- Peter Keating, ESPN Senior Writer
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"I'm sorry for your loss."
The future of sports concussions is in that sentence. It's the expert's opening gambit to the mourner, sympathetic and nonjudgmental but introductory, too, a polite way of saying, "There's a dead body here I need to ask you about." Ken McKinley heard those words on Tuesday, Sept. 21, 2010, the day after his son Kenny, a 23-year-old wide receiver for the Broncos, took his own life. The doctor on the other end of the line wanted a sample of Kenny's brain.
With his son lying on an autopsy table 1,400 miles away, the father had not begun to cobble together an answer to the brutal question welling inside him: What made Kenny so depressed that he fired a .45-caliber Taurus handgun through a pillow into his own skull? But now the doctor on the phone was talking about a disease called chronic traumatic encephalopathy (CTE), a brain syndrome caused by repeated blows to the head. CTE, he said, can wreck its victims' control of emotions and impulses and cause memory loss, depression and eventually dementia.
Researchers had already found it in some NFL players who died under unusual circumstances, familiar names like Justin Strzelczyk, Andre Waters and Chris Henry. They wanted to know if Kenny McKinley, who'd played football since he was 5, also held CTE's toxic threads in his brain.
The doctor's request, while macabre, held hope of an answer, comfort even, for the senior McKinley. He had, of course, read about the effects of concussions. Maybe some good could be made of his son's death. He agreed to donate Kenny's brain to science.
The next 72 hours were a blur of funeral arrangements and unending calls from family, friends and reporters. But McKinley made time to fill out a consent form that had been sent to him and to take yet another call, this one from a researcher who gave him a fax number to which he could forward the paperwork. When the scientists called to ask about the form, McKinley assured them he would send it. Then they called again and again. After they began to send e-mails McKinley realized what was happening. He wasn't dealing with one group of researchers, but with two: one from West Virginia University, the other from Boston University. The proceedings were so confusing that even today he says he isn't quite sure which group initially got his consent form. "I was bombarded by phone calls," he says. "As I was trying to fax it to one group, the other one said, 'Send it to this number.' I hadn't buried my son yet, but I finally realized what was going on: There was a competition for his brain."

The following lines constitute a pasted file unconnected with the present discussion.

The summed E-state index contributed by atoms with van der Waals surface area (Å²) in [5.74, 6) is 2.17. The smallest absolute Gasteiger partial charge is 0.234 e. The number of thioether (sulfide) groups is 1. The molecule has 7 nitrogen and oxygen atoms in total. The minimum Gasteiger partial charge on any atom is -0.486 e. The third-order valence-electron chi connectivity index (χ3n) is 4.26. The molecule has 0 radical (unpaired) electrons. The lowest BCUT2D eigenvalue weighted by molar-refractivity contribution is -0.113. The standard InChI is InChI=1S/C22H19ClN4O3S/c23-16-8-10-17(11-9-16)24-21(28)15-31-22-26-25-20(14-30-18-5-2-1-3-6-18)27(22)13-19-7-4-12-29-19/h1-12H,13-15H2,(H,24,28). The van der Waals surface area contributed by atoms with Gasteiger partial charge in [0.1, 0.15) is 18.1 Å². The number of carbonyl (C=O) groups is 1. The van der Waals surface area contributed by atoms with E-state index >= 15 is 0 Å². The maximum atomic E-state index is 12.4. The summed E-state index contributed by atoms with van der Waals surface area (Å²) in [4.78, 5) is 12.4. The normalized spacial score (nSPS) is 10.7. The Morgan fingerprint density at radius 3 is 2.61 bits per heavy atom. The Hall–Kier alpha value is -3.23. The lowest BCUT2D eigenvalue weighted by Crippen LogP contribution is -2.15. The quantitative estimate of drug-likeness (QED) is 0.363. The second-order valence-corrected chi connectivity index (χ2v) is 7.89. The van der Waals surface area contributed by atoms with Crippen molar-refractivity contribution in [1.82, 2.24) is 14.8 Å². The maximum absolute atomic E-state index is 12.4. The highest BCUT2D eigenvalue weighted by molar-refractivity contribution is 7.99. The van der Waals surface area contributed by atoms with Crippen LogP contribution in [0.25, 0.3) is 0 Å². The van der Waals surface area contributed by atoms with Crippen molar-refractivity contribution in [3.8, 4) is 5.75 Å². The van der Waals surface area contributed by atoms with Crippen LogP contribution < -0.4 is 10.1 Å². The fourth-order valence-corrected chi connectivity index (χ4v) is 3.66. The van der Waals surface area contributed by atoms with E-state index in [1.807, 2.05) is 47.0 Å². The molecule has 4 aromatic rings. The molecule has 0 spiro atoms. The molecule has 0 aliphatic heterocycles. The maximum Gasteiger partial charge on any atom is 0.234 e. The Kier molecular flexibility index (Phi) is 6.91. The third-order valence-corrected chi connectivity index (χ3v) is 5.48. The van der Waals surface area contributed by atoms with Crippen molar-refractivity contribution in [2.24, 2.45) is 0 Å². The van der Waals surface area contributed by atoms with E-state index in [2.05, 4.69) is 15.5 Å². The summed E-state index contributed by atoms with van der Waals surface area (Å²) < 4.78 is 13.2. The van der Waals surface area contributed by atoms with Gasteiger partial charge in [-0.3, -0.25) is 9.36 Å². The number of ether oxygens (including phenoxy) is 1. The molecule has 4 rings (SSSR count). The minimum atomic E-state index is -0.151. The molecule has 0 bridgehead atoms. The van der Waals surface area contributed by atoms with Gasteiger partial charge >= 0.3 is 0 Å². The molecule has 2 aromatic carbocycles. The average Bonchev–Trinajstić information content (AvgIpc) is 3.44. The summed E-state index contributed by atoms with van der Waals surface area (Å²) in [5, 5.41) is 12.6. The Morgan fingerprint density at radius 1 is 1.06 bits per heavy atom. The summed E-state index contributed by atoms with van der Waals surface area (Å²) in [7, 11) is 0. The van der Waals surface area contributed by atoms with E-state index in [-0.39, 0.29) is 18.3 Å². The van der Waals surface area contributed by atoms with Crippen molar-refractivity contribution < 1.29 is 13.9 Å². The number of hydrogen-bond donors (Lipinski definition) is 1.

THE FIRST THOUGHT most people have after they see damaged, discolored brain cells under a
microscope is the same one they have after they see a young player laid out by a helmet-to-helmet hit: This is horrible. The second thought is usually the same too: How can we stop this from happening? As public awareness of concussions grows, more and more doctors, engineers and scientists are taking the responsibility of tackling that question, developing devices and substances that prevent, diagnose and treat brain injury. What was once a niche industry is now an all-out gold rush.
The NFL's previous commissioner, Paul Tagliabue, ran out the clock on concussions, appointing a committee that used shoddy statistics to churn out study after study that found "no evidence" of concussions' widespread impact among pro football players. And then he retired. But almost from the moment Roger Goodell took over the job, just prior to the 2006 regular season, the league has faced ever-increasing pressures from many directions. From medical examiners, who discovered CTE in players' brains. From